China accused the United States on Thursday of seeking to destabilize Tibet, after the Trump administration appointed a senior human rights official as special coordinator for Tibetan issues.
U.S. Secretary of State Mike Pompeo announced on Wednesday that Robert Destro, Assistant Secretary of State for Democracy, Human Rights and Labor, would assume the additional post, which has been vacant since the start of President Donald Trump's term in 2017.
China has consistently refused to deal with the U.S. coordinator, seeing it as interference in its internal affairs.
"Tibet affairs are China's internal affairs that allow no foreign interference," said Zhao Lijian, a spokesman at the Chinese foreign ministry.
"The setting up of the so-called coordinator for Tibetan issues is entirely out of political manipulation to interfere in China's internal affairs and destabilize Tibet. China firmly opposes that," Zhao said at a regular media briefing.
The appointment comes at a time when U.S.-China relations have sunk to the lowest point in decades over a range of issues, including trade, Taiwan, human rights, the South China Sea and the coronavirus.
Destro "will lead U.S. efforts to promote dialog between the People's Republic of China and the Dalai Lama or his representatives; protect the unique religious, cultural, and linguistic identity of Tibetans; and press for their human rights to be respected," Pompeo said in a statement.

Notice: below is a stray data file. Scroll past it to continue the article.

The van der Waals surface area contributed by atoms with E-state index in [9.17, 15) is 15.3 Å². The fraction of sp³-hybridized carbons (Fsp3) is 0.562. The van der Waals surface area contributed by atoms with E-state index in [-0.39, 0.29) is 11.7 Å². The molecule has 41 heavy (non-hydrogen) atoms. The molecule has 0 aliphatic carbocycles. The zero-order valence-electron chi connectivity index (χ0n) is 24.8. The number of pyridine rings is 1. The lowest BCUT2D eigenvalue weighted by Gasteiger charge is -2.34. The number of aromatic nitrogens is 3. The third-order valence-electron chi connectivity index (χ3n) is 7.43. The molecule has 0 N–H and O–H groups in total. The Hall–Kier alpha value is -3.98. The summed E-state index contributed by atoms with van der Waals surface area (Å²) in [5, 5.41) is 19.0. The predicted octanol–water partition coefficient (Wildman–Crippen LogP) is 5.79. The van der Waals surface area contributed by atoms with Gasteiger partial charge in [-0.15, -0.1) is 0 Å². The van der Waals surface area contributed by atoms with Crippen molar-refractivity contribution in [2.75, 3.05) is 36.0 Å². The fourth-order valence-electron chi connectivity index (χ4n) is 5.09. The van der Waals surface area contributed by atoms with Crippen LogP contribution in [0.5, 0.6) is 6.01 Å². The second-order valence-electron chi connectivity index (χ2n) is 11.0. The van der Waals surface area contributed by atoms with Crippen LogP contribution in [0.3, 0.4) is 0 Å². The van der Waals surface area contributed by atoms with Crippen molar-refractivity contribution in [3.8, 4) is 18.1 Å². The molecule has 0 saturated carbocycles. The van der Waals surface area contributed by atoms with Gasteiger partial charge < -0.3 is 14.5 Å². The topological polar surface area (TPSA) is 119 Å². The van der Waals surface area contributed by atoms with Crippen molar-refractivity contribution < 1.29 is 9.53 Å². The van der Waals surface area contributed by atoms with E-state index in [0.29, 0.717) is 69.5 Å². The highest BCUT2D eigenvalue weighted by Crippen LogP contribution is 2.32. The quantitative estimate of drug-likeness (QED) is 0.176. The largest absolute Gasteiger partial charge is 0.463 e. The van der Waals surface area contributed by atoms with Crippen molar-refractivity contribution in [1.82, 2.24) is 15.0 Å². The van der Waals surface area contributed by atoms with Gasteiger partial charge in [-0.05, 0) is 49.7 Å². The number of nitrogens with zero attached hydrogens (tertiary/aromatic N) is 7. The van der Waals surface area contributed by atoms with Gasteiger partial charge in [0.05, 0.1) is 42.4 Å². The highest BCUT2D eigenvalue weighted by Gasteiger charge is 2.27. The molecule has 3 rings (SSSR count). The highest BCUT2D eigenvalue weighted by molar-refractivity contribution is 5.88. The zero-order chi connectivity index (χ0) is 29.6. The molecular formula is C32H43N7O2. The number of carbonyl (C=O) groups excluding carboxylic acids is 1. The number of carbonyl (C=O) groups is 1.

China seized control over Tibet in 1950 in what it describes as a "peaceful liberation" that helped the remote Himalayan region throw off its "feudalist" past.
"People of all ethnic groups in Tibet are part of the big family of the Chinese nation, and since its peaceful liberation, Tibet has had prosperous economic growth," Zhao said.
Everyone in Tibet enjoyed religious freedom and their rights were fully respected, he added.
But critics, led by exiled spiritual leader the Dalai Lama, say Beijing's rule amounts to "cultural genocide."
In July, Pompeo said the United States would restrict visas for some Chinese officials involved in blocking diplomatic access to Tibet and engaging in "human rights abuses," adding that Washington supported "meaningful autonomy" for Tibet.
Despite that, Trump — unlike his predecessor, Barack Obama — has not met the Dalai Lama during his presidency.
Thai Parliament Opens Special Session Over Protest Tensions